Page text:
President Cyril Ramaphosa has released his weekly open letter to the public, focusing on the transformation initiatives of government.
Ramaphosa said that while significant progress on transformation has been made in the public sector, not enough was being done in the private sector.
“The report released by the Commission for Employment Equity in August points, at best, to poor adherence to employment equity legislation, and, at worst, outright disregard for the law,” he said.
“The upper echelons of management in private companies are still dominated by white men, although they make up just 5% of the economically active population. Africans only make up 15% of top management, despite accounting for 79% of the economically active population.”
Ramaphosa said that poor labour relations is in part fuelled by perceptions that black employees are ‘relegated to the factory floor while white employees occupy management roles’.
The president said more needs to be done to transform the private sector.
“Advancing black and female employees must be a cornerstone of any company’s operations. This must move beyond merely ensuring compliance, and towards succession planning, mentoring, training and skills transfer, and towards giving employees a meaningful stake in the companies they work for.”
“Black economic empowerment and affirmative action are important tools to further non-racial transformation.
“As we intensify the work we must do to address the injustices of the past – especially in correcting the skewed race and gender composition of our public companies – we must ensure that all South Africans, regardless of colour, have an opportunity to contribute to building a better, fairer and more prosperous nation.”
The Employment Equity report referenced by Ramaphosa showed that government’s transformation strategy through BEE has been largely unsuccessful – however, plans are in place to push these laws harder in the country.
Harsh measures to force transformation
Minister of Employment and Labour, Thulas Nxesi, says that his department plans to introduce harsh measures against employers who do not meet employment equity targets.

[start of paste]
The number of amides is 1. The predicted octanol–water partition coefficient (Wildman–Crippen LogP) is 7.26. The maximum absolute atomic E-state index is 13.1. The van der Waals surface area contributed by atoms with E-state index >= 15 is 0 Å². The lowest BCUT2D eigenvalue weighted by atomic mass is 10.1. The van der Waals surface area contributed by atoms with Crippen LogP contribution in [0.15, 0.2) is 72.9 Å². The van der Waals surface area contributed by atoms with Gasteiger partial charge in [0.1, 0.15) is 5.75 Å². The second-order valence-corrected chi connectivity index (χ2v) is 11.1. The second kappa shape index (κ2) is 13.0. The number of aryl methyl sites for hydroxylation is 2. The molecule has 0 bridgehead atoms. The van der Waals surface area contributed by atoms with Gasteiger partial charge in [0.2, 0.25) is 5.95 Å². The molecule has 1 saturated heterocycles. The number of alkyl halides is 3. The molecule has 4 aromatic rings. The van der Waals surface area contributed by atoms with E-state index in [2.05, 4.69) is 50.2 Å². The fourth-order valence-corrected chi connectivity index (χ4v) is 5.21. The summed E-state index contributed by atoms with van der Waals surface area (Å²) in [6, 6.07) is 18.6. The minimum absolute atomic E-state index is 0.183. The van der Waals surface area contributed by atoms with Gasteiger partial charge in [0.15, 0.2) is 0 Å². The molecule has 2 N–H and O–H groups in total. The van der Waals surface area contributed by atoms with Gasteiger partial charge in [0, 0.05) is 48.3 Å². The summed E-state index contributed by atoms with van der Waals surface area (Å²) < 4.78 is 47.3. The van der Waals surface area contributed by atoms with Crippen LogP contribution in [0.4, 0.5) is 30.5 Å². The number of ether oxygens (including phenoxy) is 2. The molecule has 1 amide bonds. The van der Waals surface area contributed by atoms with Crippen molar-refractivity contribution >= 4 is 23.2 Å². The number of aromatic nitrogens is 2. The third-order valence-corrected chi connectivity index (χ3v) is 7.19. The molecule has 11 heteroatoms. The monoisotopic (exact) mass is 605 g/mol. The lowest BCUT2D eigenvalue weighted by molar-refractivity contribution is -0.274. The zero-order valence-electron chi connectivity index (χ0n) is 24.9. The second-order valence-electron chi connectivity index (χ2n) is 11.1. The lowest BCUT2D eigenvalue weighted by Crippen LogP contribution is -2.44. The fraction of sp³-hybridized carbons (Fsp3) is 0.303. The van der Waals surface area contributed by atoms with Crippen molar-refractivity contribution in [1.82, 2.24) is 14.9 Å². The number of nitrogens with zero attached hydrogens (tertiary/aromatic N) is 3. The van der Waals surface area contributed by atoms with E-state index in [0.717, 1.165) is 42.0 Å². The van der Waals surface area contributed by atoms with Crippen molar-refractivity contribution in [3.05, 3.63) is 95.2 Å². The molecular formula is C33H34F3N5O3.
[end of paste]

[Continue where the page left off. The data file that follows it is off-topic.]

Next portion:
In August, Nxesi expressed concern at the slow pace of workplace transformation and promised that government will now introduce new legislation to remedy these issues.
Answering in a recent parliamentary Q&A session, Nxesi said that the incoming Employment Equity Amendment Bill will expedite the pace of transformation and address non-compliance with the requirements of the Employment Equity Act (EEA).
He added that this new bill will likely be tabled in parliament for deliberation before the end of this year.
Nxesi said that these changes will serve as punishments to non-compliant businesses in two main ways:
- All organisations that are deemed non-compliant will no longer be able to reap the financial benefits of doing business with the state;
- Even non-compliant organisations that do not necessarily depend on state contracts for their business will still have to face consequences by being referred to the Labour Court for a penalty to be levied against them.
“The amendments will empower myself as the minister of Employment and Labour to regulate sector-specific numerical EE targets, which must be complied with in order to accelerate transformation in various economic sectors because the current self-regulated EE targets did not yield positive results over the 21 years of the EEA,” he said.
“They will also enable the promulgation of Section 53 of the EEA that deals with the issuing of an EE Certificate of Compliance as a prerequisite for accessing state contracts and to do business with the state.”